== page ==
Why “The Emoji Movie” is Unnecessary

Before “The Emoji Movie” actually hit cinemas at the end of July, there was actual hope that the film could become an animated hit along the lines of “The Lego Movie” or “Inside Out.” But you can forget about that very quickly. Just to give you an idea of just how bad this movie is – the highlight of this animated flick is Sir Patrick Stewart voicing the role of an animated poop emoji. For so many reasons, then, “The Emoji Movie” is simply unnecessary.

Is this a movie or a massive product placement video?

Let’s start with the fact that this movie quickly abandons any plot narrative in favor of just being a giant product placement for apps you may or may not already have on your smartphone. You see, the fundamental premise of “The Emoji Movie” is that a group of emojis must travel from app to app within your smartphone. And so it feels like you’re watching product placement after product placement. At one point, what might have been a neat animation feat turns out to be some kind of product placement for yet another app.

And in this alternative smartphone-app universe, an app like Dropbox is a form of emoji heaven. (And, just to underscore this point, the movie reminds us that Dropbox is completely safe from malware. Groan.) Along the way, we’re reminded of apps from Crackle (owned by Sony, which produced this film via Sony Pictures Animation), WeChat, Facebook, YouTube, Instagram, Twitter and Dropbox. Oh, and Candy Crush makes an appearance in this film, too. This constant product placement mentality is why Vox called this film “less of a movie and more of an insult.” We’re paying money to see a 90-minute product placement video!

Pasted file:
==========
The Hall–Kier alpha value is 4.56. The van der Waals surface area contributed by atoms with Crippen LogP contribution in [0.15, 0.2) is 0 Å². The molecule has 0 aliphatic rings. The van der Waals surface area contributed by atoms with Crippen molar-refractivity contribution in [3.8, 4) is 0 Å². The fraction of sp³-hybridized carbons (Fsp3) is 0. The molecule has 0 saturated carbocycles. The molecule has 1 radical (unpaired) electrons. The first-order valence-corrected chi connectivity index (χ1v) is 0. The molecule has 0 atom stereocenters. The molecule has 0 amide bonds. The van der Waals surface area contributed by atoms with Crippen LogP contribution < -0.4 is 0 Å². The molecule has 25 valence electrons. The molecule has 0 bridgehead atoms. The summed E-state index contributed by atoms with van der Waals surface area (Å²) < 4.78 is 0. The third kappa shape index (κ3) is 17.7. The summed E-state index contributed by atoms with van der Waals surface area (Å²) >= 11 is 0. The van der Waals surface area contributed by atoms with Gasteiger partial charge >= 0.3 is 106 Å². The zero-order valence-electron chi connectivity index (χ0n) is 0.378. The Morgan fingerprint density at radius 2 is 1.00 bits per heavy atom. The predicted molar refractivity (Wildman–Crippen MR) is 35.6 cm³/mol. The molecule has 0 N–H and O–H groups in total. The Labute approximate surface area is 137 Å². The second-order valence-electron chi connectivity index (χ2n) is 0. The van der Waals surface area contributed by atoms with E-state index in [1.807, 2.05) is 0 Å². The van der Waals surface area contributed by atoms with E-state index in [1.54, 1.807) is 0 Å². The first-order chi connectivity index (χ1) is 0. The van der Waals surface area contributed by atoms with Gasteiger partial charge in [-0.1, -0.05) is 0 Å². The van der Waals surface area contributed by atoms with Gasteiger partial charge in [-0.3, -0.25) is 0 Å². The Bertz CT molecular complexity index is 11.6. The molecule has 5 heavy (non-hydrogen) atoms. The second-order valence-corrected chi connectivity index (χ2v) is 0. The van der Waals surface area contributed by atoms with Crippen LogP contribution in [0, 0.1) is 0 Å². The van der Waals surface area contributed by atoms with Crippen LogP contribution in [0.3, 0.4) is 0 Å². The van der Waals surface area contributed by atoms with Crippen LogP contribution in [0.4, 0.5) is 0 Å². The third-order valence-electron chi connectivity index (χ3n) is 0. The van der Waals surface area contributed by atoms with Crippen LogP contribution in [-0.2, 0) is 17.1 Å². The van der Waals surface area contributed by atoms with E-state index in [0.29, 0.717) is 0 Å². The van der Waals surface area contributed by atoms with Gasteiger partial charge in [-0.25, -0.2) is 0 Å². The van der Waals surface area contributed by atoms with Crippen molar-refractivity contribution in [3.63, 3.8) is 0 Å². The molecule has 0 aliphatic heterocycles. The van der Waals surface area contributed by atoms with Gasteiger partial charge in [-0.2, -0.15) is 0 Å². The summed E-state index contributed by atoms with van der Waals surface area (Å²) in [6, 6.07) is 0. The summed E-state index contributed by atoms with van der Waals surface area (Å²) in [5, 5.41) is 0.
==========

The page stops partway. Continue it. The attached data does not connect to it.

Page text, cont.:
“The Emoji Movie” abandons any attempt to make a meaningful social critique

While many people were probably squirming in their seats as soon as they heard Hollywood was making a movie about emojis, there was still a chance at the outset that the film could make a real social commentary on communication in the modern era, or on how technology is changing the way we view the world around us, or on the dangers of social conformity (in the film, each emoji can only express a single emotion). While nobody was really expecting a Pixar-level animated classic, there’s no reason why this movie had to be any worse than “The Lego Movie.” (Or, at least, any worse than the surprise movie hit “Sausage Party.”)

The problem, quite simply, is that the makers of this movie decided that it would be far better to make this film something young teens and tweens would want to see. So they completely bungled what might have been smart, clever dialogue in favor of lines like, “Throw some sauce on that dance burrito.” The main protagonist of the animated film, Alex (voiced by Jake T. Austin), has lines of dialogue that just sounds so hamfisted and wrong: it’s what graying Hollywood execs think kids are saying these days, and not how they are actually communicating and talking. Memo to Hollywood: no – we don’t want to do the “Emoji Bop.” And we won’t make it viral for you.

“The Emoji Movie” completely squanders its A-list comedic talent